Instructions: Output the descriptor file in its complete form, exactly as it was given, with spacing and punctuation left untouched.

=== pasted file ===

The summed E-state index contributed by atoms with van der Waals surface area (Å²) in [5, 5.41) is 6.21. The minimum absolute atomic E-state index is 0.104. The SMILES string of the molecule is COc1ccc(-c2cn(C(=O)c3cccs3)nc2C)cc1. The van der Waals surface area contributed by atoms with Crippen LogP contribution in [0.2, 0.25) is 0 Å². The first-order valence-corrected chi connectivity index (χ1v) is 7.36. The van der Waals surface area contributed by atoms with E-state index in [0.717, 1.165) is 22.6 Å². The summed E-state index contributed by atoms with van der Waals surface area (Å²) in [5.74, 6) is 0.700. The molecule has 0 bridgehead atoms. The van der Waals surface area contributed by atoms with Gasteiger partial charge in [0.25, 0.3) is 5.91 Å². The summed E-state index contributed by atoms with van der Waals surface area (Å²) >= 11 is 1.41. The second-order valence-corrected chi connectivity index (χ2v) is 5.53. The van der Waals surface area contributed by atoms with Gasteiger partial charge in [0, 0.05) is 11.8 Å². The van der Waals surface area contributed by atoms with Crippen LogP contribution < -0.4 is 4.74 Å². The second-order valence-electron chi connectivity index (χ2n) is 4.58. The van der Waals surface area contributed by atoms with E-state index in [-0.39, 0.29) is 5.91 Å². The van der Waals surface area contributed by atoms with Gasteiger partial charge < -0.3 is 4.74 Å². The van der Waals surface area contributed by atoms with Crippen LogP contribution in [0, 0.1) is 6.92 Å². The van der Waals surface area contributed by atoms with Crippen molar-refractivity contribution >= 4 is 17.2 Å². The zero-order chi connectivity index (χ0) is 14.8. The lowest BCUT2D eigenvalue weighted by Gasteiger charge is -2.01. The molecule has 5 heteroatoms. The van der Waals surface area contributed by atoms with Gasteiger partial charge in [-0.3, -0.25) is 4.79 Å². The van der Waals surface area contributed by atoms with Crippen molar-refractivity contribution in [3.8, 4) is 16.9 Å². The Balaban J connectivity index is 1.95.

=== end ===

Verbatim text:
The summed E-state index contributed by atoms with van der Waals surface area (Å²) in [5, 5.41) is 6.21. The minimum absolute atomic E-state index is 0.104. The SMILES string of the molecule is COc1ccc(-c2cn(C(=O)c3cccs3)nc2C)cc1. The van der Waals surface area contributed by atoms with Crippen LogP contribution in [0.2, 0.25) is 0 Å². The first-order valence-corrected chi connectivity index (χ1v) is 7.36. The van der Waals surface area contributed by atoms with E-state index in [0.717, 1.165) is 22.6 Å². The summed E-state index contributed by atoms with van der Waals surface area (Å²) in [5.74, 6) is 0.700. The molecule has 0 bridgehead atoms. The van der Waals surface area contributed by atoms with Gasteiger partial charge in [0.25, 0.3) is 5.91 Å². The summed E-state index contributed by atoms with van der Waals surface area (Å²) >= 11 is 1.41. The second-order valence-corrected chi connectivity index (χ2v) is 5.53. The van der Waals surface area contributed by atoms with Gasteiger partial charge in [0, 0.05) is 11.8 Å². The van der Waals surface area contributed by atoms with Crippen LogP contribution < -0.4 is 4.74 Å². The second-order valence-electron chi connectivity index (χ2n) is 4.58. The van der Waals surface area contributed by atoms with E-state index in [-0.39, 0.29) is 5.91 Å². The van der Waals surface area contributed by atoms with Gasteiger partial charge < -0.3 is 4.74 Å². The van der Waals surface area contributed by atoms with Crippen LogP contribution in [0, 0.1) is 6.92 Å². The van der Waals surface area contributed by atoms with Crippen molar-refractivity contribution >= 4 is 17.2 Å². The zero-order chi connectivity index (χ0) is 14.8. The lowest BCUT2D eigenvalue weighted by Gasteiger charge is -2.01. The molecule has 5 heteroatoms. The van der Waals surface area contributed by atoms with Gasteiger partial charge in [-0.3, -0.25) is 4.79 Å². The van der Waals surface area contributed by atoms with Crippen molar-refractivity contribution in [3.8, 4) is 16.9 Å². The Balaban J connectivity index is 1.95.